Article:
Japan’s Indo-Pacific Strategy Focused on Prime Minister Kishida’s Visit to India

The Japanese prime minister will visit India next week to focus on promoting a “free and open Indo-Pacific,” according to Japan’s foreign ministry, amid concerns over Beijing’s military claims in the region.

Ministry said Prime Minister Fumio Kishida will kick off his two-day visit to India on Sunday to meet with his Indian counterpart Narendra Modi to discuss strengthening the India-Japan strategic partnership.

Details of the summit are unknown, but Prime Minister Kishida is expected to announce a new strategy for a free and open Indo-Pacific during his stay and seek India’s assistance in implementing this strategy.

Arindam Bagchi, spokesperson for India’s Ministry of Foreign Affairs, said the government was looking forward to having “rich discussions” with Kishida. He called Japan an important partner for India, ANI News report.

“Japan is a very important partner for us. We have a summit with them every year and this is part of it. I look forward to,” he told reporters on Thursday.

Mr. Bagchi declined to give details about an upcoming summit.

“We look forward to moving these discussions forward, but let the leaders talk about what the issues are and what the outcome will be. Bagchi said.

India and Japan have deepened their ties, especially on defense and strategic issues, as they face threats from a dominant China.

Kishida’s decision to announce the new strategy at the annual summit between the two countries underscores Japan’s emphasis on India as a key player in the Indo-Pacific region.

Japan’s National Security Strategy

Kishida’s plan is in line with Japan’s National Security Strategy (PDF) Japan announced that it would promote joint development of defense equipment and training with “like-minded countries in the Indo-Pacific region.”

“Japan is, [Free and Open Indo-Pacific] A more universal, free and fair economic zone around the world, improving connectivity, empowering the governance of countries and international organizations, and increasing efforts to ensure maritime security. Create a rule ”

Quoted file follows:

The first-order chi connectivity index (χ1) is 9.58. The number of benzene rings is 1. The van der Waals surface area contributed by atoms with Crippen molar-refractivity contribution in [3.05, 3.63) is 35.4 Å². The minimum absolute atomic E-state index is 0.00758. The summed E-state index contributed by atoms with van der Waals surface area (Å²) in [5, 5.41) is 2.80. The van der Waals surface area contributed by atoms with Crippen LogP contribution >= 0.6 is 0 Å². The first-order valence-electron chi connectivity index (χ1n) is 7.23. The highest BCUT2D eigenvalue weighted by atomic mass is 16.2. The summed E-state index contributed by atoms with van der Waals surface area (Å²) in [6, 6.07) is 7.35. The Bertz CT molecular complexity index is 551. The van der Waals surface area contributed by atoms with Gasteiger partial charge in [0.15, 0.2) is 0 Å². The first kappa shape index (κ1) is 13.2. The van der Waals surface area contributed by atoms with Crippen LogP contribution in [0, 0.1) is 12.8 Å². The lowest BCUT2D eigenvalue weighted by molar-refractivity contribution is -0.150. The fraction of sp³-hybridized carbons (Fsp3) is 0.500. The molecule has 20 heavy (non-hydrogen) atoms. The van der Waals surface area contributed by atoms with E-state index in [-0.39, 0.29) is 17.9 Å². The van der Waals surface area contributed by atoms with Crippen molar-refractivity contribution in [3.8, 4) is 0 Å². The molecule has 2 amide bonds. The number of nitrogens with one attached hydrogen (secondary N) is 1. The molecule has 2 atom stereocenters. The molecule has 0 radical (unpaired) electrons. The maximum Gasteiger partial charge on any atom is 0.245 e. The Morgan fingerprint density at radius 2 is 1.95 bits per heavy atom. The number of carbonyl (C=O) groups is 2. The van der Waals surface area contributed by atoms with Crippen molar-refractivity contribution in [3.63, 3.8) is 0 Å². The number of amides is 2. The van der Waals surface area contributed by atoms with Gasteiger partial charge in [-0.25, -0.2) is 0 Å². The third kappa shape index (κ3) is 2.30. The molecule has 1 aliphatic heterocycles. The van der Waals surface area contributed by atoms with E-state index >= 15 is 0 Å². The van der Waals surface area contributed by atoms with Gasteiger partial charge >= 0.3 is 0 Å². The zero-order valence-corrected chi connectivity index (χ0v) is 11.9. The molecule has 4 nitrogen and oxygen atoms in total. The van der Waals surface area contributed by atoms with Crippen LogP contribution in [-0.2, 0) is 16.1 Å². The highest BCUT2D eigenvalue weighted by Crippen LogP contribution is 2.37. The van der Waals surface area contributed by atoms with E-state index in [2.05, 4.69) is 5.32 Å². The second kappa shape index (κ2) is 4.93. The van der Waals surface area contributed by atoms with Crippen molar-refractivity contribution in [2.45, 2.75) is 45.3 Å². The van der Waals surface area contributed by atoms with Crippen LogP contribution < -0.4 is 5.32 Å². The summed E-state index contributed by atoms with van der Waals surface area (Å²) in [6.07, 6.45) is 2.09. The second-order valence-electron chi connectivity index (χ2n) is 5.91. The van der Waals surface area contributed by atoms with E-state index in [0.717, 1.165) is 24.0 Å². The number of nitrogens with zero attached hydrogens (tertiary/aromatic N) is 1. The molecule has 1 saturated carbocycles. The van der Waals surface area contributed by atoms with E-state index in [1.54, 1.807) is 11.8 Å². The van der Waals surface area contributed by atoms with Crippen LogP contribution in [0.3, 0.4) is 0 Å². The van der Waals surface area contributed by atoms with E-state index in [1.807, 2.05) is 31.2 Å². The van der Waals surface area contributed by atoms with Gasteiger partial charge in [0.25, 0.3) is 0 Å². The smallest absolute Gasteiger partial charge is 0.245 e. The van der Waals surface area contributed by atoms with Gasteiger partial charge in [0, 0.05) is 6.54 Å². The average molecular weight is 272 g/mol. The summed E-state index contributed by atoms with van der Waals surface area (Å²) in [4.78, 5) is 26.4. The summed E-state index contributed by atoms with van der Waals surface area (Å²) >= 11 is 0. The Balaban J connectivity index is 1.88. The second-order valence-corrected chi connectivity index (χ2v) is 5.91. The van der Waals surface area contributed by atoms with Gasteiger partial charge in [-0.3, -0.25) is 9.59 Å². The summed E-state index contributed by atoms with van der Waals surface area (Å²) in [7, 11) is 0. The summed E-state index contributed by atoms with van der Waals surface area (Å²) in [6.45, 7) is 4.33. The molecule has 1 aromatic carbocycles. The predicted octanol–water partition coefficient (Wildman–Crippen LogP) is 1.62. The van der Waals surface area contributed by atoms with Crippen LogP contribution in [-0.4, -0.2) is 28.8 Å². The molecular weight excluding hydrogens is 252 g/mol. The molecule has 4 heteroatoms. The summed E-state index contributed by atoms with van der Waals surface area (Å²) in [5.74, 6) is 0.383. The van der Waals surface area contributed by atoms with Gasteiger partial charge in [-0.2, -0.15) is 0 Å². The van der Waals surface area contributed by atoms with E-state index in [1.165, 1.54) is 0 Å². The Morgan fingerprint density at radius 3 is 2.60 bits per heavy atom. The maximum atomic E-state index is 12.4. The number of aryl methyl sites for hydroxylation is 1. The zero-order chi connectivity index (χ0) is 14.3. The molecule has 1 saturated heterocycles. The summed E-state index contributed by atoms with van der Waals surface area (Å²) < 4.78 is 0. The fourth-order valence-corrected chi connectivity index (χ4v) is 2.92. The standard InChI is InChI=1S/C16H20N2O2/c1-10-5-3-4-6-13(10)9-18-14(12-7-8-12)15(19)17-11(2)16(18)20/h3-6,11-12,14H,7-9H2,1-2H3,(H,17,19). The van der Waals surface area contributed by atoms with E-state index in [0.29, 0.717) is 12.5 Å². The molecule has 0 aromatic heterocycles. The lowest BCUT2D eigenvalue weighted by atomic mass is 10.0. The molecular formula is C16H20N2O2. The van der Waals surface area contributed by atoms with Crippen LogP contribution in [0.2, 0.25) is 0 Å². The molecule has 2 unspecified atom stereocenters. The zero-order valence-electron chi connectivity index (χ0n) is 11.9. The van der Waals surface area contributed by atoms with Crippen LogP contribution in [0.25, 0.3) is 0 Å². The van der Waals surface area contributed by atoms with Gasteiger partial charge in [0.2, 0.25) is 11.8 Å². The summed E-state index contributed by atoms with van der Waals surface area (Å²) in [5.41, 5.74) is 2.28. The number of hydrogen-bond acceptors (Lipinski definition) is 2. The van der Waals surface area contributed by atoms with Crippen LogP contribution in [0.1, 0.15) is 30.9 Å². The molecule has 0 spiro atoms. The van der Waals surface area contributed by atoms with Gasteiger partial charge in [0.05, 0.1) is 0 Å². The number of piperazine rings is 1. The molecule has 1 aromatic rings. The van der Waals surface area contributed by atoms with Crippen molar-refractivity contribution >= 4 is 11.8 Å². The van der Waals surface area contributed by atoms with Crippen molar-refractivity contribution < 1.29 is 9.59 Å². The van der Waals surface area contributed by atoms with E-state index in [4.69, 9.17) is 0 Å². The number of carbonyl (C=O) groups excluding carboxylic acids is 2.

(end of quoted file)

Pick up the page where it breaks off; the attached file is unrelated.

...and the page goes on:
“While utilizing frameworks such as Japan-U.S.-ROK and Japan-U.S.-Australia, Japan will strengthen security cooperation with Australia, India, South Korea, European countries, ASEAN countries, Canada, NATO, the EU, etc.”

Epoch Times photo
Australian Prime Minister Anthony Albanese, US President Joe Biden, Japanese Prime Minister Fumio Kishida and Indian Prime Minister Narendra Modi pose for a photo at the entrance hall of the Prime Minister’s Office in Tokyo on May 24, 2022. (Zhang Xiaoyu/Reuters)

Japan and India are also part of the Quadrilateral Security Dialogue or Quad, an informal strategic group comprising the United States, Australia, India and Japan.

Beijing threat

Quad members step up defense cooperation as concerns grow over Chinese Communist Party (CCP) military claims in the Indo-Pacific region, with Japan describing the Chinese Communist Party as its “greatest threat” to national security. doing.

Japan is concerned about its vulnerability as the Chinese Communist Party expands its military presence near Taiwan and the East China Sea, where the Japanese-controlled Senkaku Islands are located. Beijing’s regime has not ruled out the possibility of using force to bring Taiwan under its control.

Relations between India and the CCP have also been strained by border disputes. On December 9, 2022, Indian and Chinese forces clashed on the disputed Himalayan border, sustaining minor injuries on both sides.

Earlier this year, India and Japan held their first joint air combat exercise to deepen their defense cooperation.

Japan has four F-2 fighters and four F-15 fighters participating in the Veer Guardian 2023 joint exercise, while India has four Su-30 MKI fighters, two C-17 transports, Dispatched one IL-78 refueling tanker.

Alexander Zhang, Venus Upadhayaya, and Reuters contributed to this report.